Phoeba Parsons lived all her life in Calhoun County, mostly "on the waters of Bear Fork." She was "borned" at Wildcat, just across the hill from her farm near Orma.
Phoeba was from a pioneer Calhoun County family, the Cottrells, who were known for their music. Her father, John Cottrell, was a fiddler, dancer and he beat the fiddlesticks, which Phoeba demonstrated many times at the Sutton Old-Time Music Concert. She started playing the banjo as a young girl, following her brother, Noah Cottrell, who was well known as a performer, with Phoeba, at various festivals in the state. She also performed with Harvey Sampson, a Braxton County fiddler of some repute. Her sons continue the family's music traditions, especially Eugene, who is a regular at the Sutton Concert.
Phoeba was an old-time singer who shared her songs with an apprentice, Ginny Hawker, through the Folk Art Apprenticeship program administered by the Augusta Heritage Center at Davis & Elkins College, in 1989. She was widely appreciated among younger old-time music enthusiasts at the Augusta Heritage Center's Program, at the Vandalia Festival in Charleston, and at the West Virginia State Folk Festival at Glenville. Other noted performances included the World's Fair in New York, the Brandywine Old-Time Music Festival in Pennsylvania, the Banjo Institute in Nashville and at the Celebration of Traditional Music at Berea College in Kentucky.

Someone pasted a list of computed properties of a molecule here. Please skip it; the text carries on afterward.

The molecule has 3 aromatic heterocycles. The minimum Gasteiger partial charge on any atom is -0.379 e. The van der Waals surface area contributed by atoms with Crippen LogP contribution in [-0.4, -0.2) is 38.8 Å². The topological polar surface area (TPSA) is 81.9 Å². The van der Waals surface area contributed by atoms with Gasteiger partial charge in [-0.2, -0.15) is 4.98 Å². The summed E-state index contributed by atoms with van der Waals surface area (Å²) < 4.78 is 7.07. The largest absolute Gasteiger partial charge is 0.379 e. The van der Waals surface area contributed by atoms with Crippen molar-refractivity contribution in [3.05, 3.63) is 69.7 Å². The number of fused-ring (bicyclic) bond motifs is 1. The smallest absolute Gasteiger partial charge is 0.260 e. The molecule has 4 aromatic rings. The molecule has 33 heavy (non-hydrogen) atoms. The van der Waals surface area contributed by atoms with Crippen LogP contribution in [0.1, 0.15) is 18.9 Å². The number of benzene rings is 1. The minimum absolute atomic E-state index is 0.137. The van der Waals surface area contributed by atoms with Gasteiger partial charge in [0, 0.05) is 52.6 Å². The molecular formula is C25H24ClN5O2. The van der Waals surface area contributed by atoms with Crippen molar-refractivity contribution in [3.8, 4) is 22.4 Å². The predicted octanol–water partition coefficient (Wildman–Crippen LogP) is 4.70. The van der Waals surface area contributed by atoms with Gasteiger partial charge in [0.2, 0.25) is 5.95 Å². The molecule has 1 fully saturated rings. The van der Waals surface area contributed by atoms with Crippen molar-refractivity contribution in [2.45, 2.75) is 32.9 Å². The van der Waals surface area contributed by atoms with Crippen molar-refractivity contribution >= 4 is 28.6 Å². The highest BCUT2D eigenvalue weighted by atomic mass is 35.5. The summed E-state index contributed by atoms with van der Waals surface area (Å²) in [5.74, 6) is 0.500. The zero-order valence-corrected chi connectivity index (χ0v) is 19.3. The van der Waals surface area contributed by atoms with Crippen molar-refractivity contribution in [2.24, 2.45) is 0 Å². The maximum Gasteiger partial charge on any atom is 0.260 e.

None who witnessed Phoeba's performances with Melvin Wine at the Old-Time Music Concert at the Landmark in Sutton will forget the many hilarious on-stage moments the two had when Phoeba and Melvin ended the program prior to the presentation of the birthday cake. During the final years, Phoeba could no longer play banjo, but she insisted on playing fiddle sticks and dancing, with the aid of friends who kept hold of her elbows.
The Landmark Studio's 2002 Old-Time Music Concert is dedicated to the memory of Phoeba Parsons.
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